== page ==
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After meeting with your assessor to discuss your concerns there are three levels of appeal available. These must be completed in order, unless you choose to go directly to the Regular Division of Minnesota Tax Court.
The assessor who values and classifies your property should be your first contact if you have questions or want more information. If you are not sure who your assessor is, call the Isanti County Assessor’s office at 763-689-2752.
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For more information please contact the Assessor at 763-689-2752.
Taxing jurisdictions such as the county, schools, cities, and townships, adopt their budget after public hearings.
From these budgets the County Auditor determines the tax levy, which is used to calculate the rate of taxation required to raise the money budgeted. The taxes you pay are proportionate to the value and classification of your property compared to other properties in your taxing district.
The Assessor’s responsibility is with market value and classification, not taxes.
The Assessor does not:
Market value is the price a willing, knowledgeable buyer would pay for your property if it were offered for sale on the open market. The assessor does not create this value, but instead interprets what is happening in the marketplace. Values change with economic conditions as well as changes to the property.For more information please contact the Assessor at 763-689-2752.
Classification is a definition of how the property is used, determined by its ownership and use. They describe the primary use of a property, and affect the amount of property tax paid.
By state law, various classes of property are taxed at different rates. For example, two neighboring homes of equal value will be taxed at different rates if one is homestead and one is a non-homestead property. Class rates are created and defined by the Minnesota State Legislature. New homeowners should contact their assessor to apply for the preferential homestead classification.
This program, administered by the Department of Revenue, provides for two types of refunds.
Applications are due by August 15 to the Minnesota Department of Revenue.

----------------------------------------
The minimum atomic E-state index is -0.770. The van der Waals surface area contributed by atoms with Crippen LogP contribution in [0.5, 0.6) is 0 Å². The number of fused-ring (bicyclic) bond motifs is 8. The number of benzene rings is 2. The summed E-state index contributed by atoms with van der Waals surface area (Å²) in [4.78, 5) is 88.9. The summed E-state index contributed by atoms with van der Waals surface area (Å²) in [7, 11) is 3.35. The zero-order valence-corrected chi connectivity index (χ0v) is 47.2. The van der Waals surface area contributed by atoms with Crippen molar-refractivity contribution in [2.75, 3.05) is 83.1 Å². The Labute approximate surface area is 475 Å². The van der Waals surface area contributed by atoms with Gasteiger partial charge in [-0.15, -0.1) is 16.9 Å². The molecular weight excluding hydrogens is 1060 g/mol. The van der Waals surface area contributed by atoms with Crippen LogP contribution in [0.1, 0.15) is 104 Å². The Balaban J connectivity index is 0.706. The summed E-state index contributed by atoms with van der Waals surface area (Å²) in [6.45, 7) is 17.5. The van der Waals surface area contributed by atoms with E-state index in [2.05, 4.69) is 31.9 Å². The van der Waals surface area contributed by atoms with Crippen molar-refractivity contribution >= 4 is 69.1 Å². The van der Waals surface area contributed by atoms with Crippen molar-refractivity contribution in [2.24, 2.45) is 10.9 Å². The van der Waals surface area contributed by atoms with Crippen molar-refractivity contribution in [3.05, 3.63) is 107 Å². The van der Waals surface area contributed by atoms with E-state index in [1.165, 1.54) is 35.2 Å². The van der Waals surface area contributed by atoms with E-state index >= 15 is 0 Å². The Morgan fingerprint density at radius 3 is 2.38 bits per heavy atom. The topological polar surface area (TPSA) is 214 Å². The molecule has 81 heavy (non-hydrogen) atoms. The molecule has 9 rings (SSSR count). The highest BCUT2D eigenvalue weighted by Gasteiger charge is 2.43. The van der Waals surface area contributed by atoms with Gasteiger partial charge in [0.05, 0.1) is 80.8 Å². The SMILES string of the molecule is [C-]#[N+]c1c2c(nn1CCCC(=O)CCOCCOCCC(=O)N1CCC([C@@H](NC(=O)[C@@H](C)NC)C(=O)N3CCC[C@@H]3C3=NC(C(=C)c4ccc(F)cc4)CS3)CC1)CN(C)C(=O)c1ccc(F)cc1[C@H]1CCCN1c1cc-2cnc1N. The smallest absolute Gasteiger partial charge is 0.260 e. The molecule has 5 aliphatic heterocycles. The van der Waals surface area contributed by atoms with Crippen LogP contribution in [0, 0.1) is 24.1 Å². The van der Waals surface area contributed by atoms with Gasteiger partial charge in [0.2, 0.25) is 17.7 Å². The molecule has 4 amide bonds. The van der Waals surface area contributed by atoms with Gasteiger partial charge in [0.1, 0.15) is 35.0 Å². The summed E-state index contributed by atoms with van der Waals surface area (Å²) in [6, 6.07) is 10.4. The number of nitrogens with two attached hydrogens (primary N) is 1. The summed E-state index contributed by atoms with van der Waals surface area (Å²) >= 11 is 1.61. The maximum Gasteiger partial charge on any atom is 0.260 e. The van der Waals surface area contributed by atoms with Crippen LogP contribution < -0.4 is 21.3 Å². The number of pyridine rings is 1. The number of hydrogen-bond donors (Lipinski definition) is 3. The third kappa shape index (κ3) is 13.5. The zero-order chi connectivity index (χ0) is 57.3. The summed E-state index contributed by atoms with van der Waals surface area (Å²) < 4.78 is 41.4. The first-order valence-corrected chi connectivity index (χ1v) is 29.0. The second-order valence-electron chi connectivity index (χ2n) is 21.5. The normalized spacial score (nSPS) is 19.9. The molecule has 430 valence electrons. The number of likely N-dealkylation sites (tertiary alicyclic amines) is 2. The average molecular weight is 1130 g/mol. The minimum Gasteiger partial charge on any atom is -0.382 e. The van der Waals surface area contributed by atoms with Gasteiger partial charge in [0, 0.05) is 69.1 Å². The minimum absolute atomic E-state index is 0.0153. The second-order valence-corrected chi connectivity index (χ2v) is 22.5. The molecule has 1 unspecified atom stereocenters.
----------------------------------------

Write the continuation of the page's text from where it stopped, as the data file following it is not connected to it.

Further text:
This program allows people 65 years of age or older, whose household incomes are $60,000 or less, to defer a portion of their homestead property taxes. The deferred taxes accrue as a lien on the property and are due within 90 days after the property is sold, transferred, or no longer qualifies as a homestead.
Applications are due by August 1 to the Minnesota Department of Revenue.
This program provides for an income tax credit on seasonal properties where the property taxes have increased more than 10% and the amount of the increase is $100 or more. The credit equals 75% of the first $300 of tax increase in excess of 10%. Minnesota property owners may claim this credit on their income tax return in the year after the property tax was paid.
Homestead property owners who are legally blind, permanently and totally disabled, or paraplegic veteran's exclusion are eligible for a reduced tax rate on a portion of the value of their property. In some instances, there are income requirements that must be met to qualify.
Contact your assessor for more information.
Homestead and non-homestead property may be eligible under this program for a maximum of 12 months of property tax credit where at least 50% of the structure(s) has been accidentally destroyed by fire or natural disaster. The credit is for the full calendar months that the property is not usable. Property owners should notify their assessor when the disaster occurs and then apply for the credit at the time they begin reuse of the property in Isanti County.
The 1997 Legislature defined agricultural property as 10 acres actively farmed and products produced to be sold. The 10 acres can be tillable, pasture, or a combination of both.
If 10 acres or more are enrolled in a government agricultural program, they may also qualify. Examples of programs are CRP and RIM.
The Legislature intended the agricultural classification for farmers. Farmers annually put themselves at risk financially by investing in a crop they put in the ground or in livestock they raise to be sold later. The class was not intended for people who engage in agricultural activity as a hobby and not as their main source of family income.